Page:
AFC North: Alex Hall
Therefore, this week in the AFC North blog we will take a look at the 2008 draft classes in the division and provide a letter grade. Tuesday we start with the Cleveland Browns.
Draft picks: LB Beau Bell (fourth round), TE Martin Rucker (fourth), DT Ahtyba Rubin (sixth), WR Paul Hubbard (sixth), LB Alex Hall (seventh)
Analysis: This was the final draft of former general manager Phil Savage's tenure in Cleveland, and it turned out to be a bad one. The Browns were coming off a successful 10-6 season in 2007 and had high expectations. Savage made a risky move by trading away all his top picks in 2008 in a draft-day deal for quarterback Brady Quinn the year prior and offseason trades to get defensive linemen Shaun Rogers and Corey Williams. To some degree, you must consider those players in this equation. But none worked out besides one productive season from Rogers. Of the five picks, only Rubin panned out and is still with the team. He is now Cleveland's best defensive lineman, which prevents this draft from being a complete disaster.
AFC North blog draft grade: D+
On Wednesday we will take a look at the 2008 draft of the Cincinnati Bengals.
The Browns shipped backup linebacker Alex Hall and a fourth- and fifth-round pick to the Eagles, according to ESPN's Adam Schefter. Cleveland has plenty of draft picks to spare, particularly in the middle rounds, and still has 10 selections in this month's draft.
Brown, who likely will get an extension with Cleveland, fills a major void at cornerback and moves the struggling Brandon McDonald out of the starting lineup. Gocong is a player Browns coach Eric Mangini liked coming out of college and has starting experience with Philadelphia, tying Gocong with current Browns general manager Tom Heckert.
The trade for Brown likely impacts Cleveland's draft plans in the first round.
The Browns are no longer desperate for a cornerback with the No. 7 overall pick, where Florida's Joe Haden was a potential target. Tennessee safety Eric Berry definitely makes more sense at this point if Cleveland has a choice between the two players.
Posted by ESPN.com's James Walker
Let's get to some AFC North mail on the Cleveland Browns.
Brandon from Kansas City, Mo., writes: Even if Jamal Lewis is healthy, will he have much impact this year for the Browns? I don't see them having a good running game this year. Your thoughts?
James Walker: Lewis didn't participate much this offseason because he is still recovering from ankle surgery. So I don't have an update on how well he's running. What I do know is the coaching staff likes what Lewis brings to the table and will give him plenty of opportunities in Cleveland's new offense. Browns coach Eric Mangini wants to control the clock with a power running game. The Browns are aiming to be physical and smart, two things they've lacked in prior years. That fits Lewis well if he gets healthy.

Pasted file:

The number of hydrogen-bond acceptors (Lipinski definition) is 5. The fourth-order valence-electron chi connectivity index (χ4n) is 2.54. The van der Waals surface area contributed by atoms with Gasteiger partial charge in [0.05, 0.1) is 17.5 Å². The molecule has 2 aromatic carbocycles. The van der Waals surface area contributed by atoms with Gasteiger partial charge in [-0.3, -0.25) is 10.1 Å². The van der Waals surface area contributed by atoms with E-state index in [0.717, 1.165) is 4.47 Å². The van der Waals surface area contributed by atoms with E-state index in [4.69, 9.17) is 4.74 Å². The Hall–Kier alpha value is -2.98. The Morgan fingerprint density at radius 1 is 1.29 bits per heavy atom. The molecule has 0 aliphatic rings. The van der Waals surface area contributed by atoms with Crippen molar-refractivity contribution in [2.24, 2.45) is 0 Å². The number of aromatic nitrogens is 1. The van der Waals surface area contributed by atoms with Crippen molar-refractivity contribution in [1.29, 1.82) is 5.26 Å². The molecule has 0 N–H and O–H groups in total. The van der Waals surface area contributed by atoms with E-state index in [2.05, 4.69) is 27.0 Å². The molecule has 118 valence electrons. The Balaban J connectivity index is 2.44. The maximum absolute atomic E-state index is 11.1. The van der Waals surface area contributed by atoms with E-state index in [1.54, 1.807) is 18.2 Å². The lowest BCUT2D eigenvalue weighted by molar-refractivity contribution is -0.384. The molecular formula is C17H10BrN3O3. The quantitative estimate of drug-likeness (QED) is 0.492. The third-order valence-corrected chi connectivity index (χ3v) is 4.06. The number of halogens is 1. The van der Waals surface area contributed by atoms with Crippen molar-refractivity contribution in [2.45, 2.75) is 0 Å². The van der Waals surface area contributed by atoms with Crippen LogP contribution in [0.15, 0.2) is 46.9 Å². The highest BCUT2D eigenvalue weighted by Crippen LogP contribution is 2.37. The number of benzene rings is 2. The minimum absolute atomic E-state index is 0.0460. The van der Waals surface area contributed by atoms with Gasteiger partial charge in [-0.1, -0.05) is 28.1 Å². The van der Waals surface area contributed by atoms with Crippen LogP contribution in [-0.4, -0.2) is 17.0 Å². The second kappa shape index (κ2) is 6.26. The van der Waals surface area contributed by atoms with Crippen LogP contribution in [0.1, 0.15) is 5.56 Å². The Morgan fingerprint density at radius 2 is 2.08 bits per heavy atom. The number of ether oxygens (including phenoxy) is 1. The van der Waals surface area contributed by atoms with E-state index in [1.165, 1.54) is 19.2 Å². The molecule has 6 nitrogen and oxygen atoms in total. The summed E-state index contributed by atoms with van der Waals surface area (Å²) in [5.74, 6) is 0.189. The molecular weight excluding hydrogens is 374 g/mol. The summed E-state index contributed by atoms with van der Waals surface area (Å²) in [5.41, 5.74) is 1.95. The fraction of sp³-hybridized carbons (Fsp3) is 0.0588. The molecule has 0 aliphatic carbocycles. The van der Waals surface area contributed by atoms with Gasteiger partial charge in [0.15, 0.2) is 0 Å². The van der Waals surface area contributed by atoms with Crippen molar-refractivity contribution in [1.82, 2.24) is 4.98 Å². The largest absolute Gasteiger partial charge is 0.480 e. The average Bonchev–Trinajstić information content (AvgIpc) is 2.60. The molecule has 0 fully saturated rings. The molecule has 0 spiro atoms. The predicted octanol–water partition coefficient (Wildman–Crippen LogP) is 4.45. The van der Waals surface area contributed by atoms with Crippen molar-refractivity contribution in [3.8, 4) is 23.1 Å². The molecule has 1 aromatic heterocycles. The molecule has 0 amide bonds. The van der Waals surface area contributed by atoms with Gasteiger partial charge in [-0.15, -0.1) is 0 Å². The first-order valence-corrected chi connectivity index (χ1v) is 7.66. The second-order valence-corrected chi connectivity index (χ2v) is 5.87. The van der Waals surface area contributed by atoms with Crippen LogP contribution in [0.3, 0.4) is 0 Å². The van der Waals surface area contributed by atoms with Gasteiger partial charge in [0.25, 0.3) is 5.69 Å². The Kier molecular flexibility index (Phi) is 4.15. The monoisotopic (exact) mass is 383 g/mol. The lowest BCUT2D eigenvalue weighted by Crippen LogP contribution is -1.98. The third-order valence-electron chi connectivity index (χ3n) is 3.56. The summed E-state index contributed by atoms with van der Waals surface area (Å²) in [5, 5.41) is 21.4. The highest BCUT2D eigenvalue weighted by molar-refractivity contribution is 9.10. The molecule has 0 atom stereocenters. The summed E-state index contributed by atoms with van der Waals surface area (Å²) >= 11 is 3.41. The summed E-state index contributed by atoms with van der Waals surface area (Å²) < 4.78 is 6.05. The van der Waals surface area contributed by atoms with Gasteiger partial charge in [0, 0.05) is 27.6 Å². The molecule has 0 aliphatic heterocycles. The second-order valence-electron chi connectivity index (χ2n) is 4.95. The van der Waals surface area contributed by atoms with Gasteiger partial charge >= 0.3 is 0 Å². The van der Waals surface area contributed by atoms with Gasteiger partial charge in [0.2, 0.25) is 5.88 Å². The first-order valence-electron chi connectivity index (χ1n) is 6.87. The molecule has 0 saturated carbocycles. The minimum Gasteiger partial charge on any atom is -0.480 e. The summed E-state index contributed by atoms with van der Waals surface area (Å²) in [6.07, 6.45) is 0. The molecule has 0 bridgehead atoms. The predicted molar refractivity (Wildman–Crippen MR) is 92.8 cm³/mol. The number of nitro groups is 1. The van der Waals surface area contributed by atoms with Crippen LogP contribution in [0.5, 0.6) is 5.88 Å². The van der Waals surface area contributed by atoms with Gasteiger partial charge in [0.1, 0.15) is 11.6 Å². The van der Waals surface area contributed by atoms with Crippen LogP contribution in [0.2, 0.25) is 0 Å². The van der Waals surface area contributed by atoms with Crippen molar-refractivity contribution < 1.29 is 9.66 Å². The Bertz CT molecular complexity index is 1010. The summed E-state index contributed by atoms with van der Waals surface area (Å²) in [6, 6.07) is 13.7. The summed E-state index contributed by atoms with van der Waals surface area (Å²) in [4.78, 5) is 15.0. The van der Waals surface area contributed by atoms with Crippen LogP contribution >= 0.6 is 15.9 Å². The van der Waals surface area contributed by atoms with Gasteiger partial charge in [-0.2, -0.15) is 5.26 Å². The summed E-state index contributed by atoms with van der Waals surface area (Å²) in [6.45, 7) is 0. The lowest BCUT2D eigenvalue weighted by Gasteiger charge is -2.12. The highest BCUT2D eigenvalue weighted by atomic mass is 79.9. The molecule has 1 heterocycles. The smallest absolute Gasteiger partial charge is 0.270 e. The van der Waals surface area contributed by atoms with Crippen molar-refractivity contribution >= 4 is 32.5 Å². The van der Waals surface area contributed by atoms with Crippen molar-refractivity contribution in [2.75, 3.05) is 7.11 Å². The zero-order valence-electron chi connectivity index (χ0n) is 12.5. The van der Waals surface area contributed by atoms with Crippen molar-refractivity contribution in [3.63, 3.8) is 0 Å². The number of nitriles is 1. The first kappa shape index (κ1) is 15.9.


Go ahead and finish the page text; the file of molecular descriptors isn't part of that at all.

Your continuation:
Rob from Piqua, Ohio, wants to know if second-year linebacker Alex Hall has potential to get double-digit sacks this year.
James Walker: Hall is a confident young player who showed some potential in limited playing time last year. I expect the Browns to increase his role, but I don't expect him to make that kind of significant leap to double-digit sacks. Cleveland hopes to get that kind of production out of teammate Kamerion Wimbley, who had 11 sacks as a rookie. The fact that Wimbley's done it before makes him a more viable candidate.
Justin Kowalczyk from Mesa, Ariz., is an optimistic Browns fan who is curious about the progress of starting safety Abram Elam.
James Walker: Elam is a player Mangini really liked and wanted to bring over from the New York Jets, where he was primarily a backup. The Browns tried to sign him as a restricted free agent this offseason and failed. Then Cleveland was able to get Elam from New York by trading the No. 5 overall pick. He doesn't appear as athletic as Sean Jones, the player Elam is replacing. But he seems to have a good understanding of the defense, which puts him ahead of his teammates. I'm interested to see how physical Elam is once the team puts pads on, because the Browns don't have many enforcers.
DJ Tommy Gunnz from Northern Cambria, Pa., wants an update on former Browns cornerback Gary Baxter.
James Walker: Baxter retired from football after a failed attempt to return from dual patellar tendon tears. He made a valiant effort but couldn't return to form. Last I heard, Baxter had shown some interest in pursuing sports broadcasting.
Shane from Cleveland writes: Hey, James, what is the current situation of the quarterback competition in Cleveland?
James Walker: Shane, welcome to the AFC North blog. You must be a new reader, because we've been writing updates on the Browns' quarterback competition for months. Mangini isn't saying much, but trusting my eyes and the team's actions it is pretty clear Brady Quinn still holds a slight lead over Derek Anderson. Quinn had a decent, albeit not spectacular, minicamp. Anderson struggled most of the way through and missed the final two practices with a calf injury. But the coaching staff will not make any premature decisions. They will wait until both quarterbacks perform in preseason games, so it is still very much an open competition. Until then, continue reading the blog for updates. We're going to be all over this story next month.
The Browns got to opposing quarterbacks only 17 times last year -- only the lowly Chiefs were worse. New coach Eric Mangini and new GM George Kokinis brought in a lot of new players this offseason, but the pass rush really doesn't look to be vastly improved.
On the defensive line, Shaun Rogers is a beast. As a pass-rusher, he can push the pocket, disrupt throwing lanes and occupy interior blockers. But his stamina is an issue and he often leaves the field on clear throwing downs. In his first season in a 3-4 scheme since coming to the Browns from Green Bay, Corey Williams registered only half a sack in 16 games. Learning a new scheme or not, that is unacceptable. Williams had seven sacks in each of his final two seasons with the Packers; expect his production to improve in 2009. Also struggling in 2008 were Sean Smith and Robaire Smith, neither of whom had a sack. Kenyon Coleman will factor in this year, but he had only two sacks in 32 games played for the Jets over the past two seasons.
|Scott Cunningham/Getty Images|
|Second-year linebacker Alex Hall (96) has the tools to be an effective pash-rusher.|